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Eating is a reciprocity that we experience multiple times each day. Being mindful of it opens us to a greater understanding of our place in this complex world.YES! Illustration by Enkhbayar Munkh-Erdene

By Kathryn Lafond

During the holidays, talk is often of feasting. Even as a former chef with decades of experience raising plants and animals, I choose not to get into conversations about dietary choices—vegan, carnivore and everything in between. I prefer to ask: What fed you today, and were you thankful?

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It's Thanksgiving week, so you know what's coming after that last slice of pumpkin pie: Black Friday.

The annual occasion—as well as its digital cousin Cyber Monday—sets off the country's mad dash of holiday shopping. And let's face it, some of the deals can be pretty enticing.

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Thomas Barwick / DigitalVision / Getty Images

By Clara Chaisson

For many, the holiday season is a time of plenty. But with all the feasting, the decorations and the gift swapping, it can be easy to go overboard. And for hosts, especially, there's a lot of pressure to make sure guests feel adequately stuffed and the house looks sufficiently bedecked.

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"Nature's heterogeneity and biodiversity are at the epicenter of my thankfulness and happiness. Here, deep within a saline wetland, morning light shines through the dew covered understory revealing an orb-weaver's web." Dakota Altman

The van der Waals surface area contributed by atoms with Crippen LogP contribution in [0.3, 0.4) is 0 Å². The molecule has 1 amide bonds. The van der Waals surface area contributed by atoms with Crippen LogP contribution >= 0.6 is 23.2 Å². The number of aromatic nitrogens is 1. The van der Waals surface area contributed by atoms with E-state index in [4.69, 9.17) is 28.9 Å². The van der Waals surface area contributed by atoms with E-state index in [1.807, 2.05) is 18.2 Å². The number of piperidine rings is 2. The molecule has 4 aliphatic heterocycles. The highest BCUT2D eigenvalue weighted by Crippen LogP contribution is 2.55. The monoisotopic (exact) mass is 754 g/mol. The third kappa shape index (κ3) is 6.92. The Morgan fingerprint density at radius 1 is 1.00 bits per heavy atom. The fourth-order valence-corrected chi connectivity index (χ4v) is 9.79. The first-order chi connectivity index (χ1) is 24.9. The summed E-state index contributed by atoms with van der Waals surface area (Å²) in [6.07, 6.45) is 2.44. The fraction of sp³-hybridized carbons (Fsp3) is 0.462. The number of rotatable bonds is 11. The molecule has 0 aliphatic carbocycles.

EcoWatch is excited to announced the winner of our first-ever Gratitude Photo Contest. Participants sent us their best shots of what in nature they were most thankful for this Thanksgiving.

Our three amazing judges—Greenpoint Innovations founder Stephen Donofrio, marine scientist Gaelin Rosenwaks and documentary photographer Marc Bryan-Brown—picked their favorites from more than 70 photo entries of breathtaking landscapes, incredible wildlife and majestic waterways.

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Laurie and Charles / The Image Bank / Getty Images

By Karen Davis

We adopted Amelia as a young turkey into our sanctuary from a local farmer. She lived with us for five years until her legs gave out, and we had to call our veterinarian to put her to rest, surrounded by her friends in the yard. Until then she hung out happily with the chickens and ducks, and when people visited, she'd fan out her white tail feathers and stroll amiably beside them.

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By David Wallinga, MD

Heading into the holidays, many of our families are planning meals centered around a delicious turkey, ham or brisket. But a new analysis from the Natural Resources Defense Council (NRDC) and our partners at Food Animal Concerns Trust shows that our families' health is at significant risk from how these American meats are typically produced.

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